Welcome to the 47th NASSCFL International Conference

The 17th century in France is marked by unprecedented growth in the book trade that touched all principal centers of production and diffusion. Lyon, particularly, in the preceding century with prestigious print shops, played a decisive role in this evolution. While some authors were concerned about a development that multiplied book production and enlarged readership by profoundly transforming how the literary world functions, the book trade gained in legitimacy as literature was constituted into an autonomous social sphere. A century later, the Encyclopédie would highlight “how important literature is to the State, & how much the Book Trade owes to literature” (« combien les Lettres importent à l’Etat, & combien tient aux Lettres la Librairie »).

The 47th international NASSCFL conference will gather 17th-century scholars in Lyon to investigate the links forged in this period between literature, the book, and the book trade. The conference will consist of looking into political, economic, and cultural interactions, and examining the representations and depictions thereof. Examining such a problematic makes perfect sense in Lyon, as it was, under the Ancien Régime, the second editorial center after Paris. Papers will explore their political, economic and cultural aspects, as well as representations of these interactions in literary and other kinds of texts. Lyon, the second printing center of the Ancien Régime after Paris, is the perfect place for such an investigation.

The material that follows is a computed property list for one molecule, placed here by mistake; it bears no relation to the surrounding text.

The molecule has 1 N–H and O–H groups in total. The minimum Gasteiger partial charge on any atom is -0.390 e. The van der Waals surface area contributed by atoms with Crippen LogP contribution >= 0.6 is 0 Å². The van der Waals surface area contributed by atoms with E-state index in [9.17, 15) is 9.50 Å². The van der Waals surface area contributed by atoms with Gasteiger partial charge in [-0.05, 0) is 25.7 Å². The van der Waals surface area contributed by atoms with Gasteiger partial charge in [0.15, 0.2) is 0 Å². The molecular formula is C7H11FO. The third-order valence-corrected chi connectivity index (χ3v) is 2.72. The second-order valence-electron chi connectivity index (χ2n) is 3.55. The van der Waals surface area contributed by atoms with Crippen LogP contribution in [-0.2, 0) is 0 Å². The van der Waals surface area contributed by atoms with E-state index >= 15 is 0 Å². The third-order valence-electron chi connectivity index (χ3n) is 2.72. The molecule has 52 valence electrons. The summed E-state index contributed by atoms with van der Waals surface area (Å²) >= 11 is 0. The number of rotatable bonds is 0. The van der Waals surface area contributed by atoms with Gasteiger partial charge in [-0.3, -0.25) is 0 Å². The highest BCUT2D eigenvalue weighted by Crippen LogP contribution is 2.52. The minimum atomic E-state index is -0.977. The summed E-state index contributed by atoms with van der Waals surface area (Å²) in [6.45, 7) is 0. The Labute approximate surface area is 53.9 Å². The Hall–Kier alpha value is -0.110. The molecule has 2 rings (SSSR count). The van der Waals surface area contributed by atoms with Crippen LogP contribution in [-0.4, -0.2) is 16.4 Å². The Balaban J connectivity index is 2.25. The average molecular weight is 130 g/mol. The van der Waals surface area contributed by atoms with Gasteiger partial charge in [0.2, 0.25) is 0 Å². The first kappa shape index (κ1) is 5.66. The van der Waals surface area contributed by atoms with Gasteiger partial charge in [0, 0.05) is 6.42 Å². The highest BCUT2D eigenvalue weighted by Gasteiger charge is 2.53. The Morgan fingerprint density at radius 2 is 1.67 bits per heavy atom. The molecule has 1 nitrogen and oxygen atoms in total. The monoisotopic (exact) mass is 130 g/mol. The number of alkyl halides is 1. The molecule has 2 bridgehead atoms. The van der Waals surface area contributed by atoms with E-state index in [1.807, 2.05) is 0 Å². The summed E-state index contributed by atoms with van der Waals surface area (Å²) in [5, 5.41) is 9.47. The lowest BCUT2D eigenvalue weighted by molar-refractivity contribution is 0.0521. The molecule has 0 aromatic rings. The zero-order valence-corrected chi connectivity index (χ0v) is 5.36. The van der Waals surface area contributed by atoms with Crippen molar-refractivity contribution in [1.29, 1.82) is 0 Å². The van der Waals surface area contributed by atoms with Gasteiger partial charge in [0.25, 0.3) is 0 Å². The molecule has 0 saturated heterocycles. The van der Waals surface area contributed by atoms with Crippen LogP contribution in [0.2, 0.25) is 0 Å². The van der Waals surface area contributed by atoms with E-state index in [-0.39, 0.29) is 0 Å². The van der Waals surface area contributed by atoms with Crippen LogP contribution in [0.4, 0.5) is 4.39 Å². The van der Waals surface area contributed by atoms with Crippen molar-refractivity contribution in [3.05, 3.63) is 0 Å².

Today, Lyon is still a special place for book history in France, through a strong network of schools and cultural institutions : the Book History Institute (IHL), the National Superior School for Library and Information Sciences (Enssib), the Lyon Public Library (BmL), The Museum of Printing and Graphic Communication (MICG). All of them have accepted to be our partners in the organization of the conference.

We will be happy to introduce the conference participants to Lyon unique print collections and to the traces of their history in the town, with visits of its emblematic locations, as the famous "Rue Mercière":




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